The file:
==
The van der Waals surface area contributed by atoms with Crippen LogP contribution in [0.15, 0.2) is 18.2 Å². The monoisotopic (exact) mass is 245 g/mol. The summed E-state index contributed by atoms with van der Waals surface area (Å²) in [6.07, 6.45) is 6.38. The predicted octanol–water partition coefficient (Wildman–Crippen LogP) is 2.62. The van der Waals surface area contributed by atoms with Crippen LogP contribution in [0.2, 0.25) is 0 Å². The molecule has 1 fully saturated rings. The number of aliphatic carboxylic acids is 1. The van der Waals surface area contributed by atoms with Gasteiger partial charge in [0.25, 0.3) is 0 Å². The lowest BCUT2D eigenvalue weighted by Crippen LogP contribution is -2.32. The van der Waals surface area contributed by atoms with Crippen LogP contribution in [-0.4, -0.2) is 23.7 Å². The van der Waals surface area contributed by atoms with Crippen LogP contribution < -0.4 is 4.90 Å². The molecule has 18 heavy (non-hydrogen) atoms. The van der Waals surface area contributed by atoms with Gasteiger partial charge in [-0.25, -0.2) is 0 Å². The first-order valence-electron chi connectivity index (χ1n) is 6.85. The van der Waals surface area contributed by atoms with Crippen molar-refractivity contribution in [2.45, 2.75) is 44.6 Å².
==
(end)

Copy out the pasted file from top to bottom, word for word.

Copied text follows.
The van der Waals surface area contributed by atoms with Crippen LogP contribution in [0.15, 0.2) is 18.2 Å². The monoisotopic (exact) mass is 245 g/mol. The summed E-state index contributed by atoms with van der Waals surface area (Å²) in [6.07, 6.45) is 6.38. The predicted octanol–water partition coefficient (Wildman–Crippen LogP) is 2.62. The van der Waals surface area contributed by atoms with Crippen LogP contribution in [0.2, 0.25) is 0 Å². The molecule has 1 fully saturated rings. The number of aliphatic carboxylic acids is 1. The van der Waals surface area contributed by atoms with Gasteiger partial charge in [0.25, 0.3) is 0 Å². The lowest BCUT2D eigenvalue weighted by Crippen LogP contribution is -2.32. The van der Waals surface area contributed by atoms with Crippen LogP contribution in [-0.4, -0.2) is 23.7 Å². The van der Waals surface area contributed by atoms with Crippen LogP contribution < -0.4 is 4.90 Å². The molecule has 18 heavy (non-hydrogen) atoms. The van der Waals surface area contributed by atoms with Gasteiger partial charge in [-0.25, -0.2) is 0 Å². The first-order valence-electron chi connectivity index (χ1n) is 6.85. The van der Waals surface area contributed by atoms with Crippen molar-refractivity contribution in [2.45, 2.75) is 44.6 Å².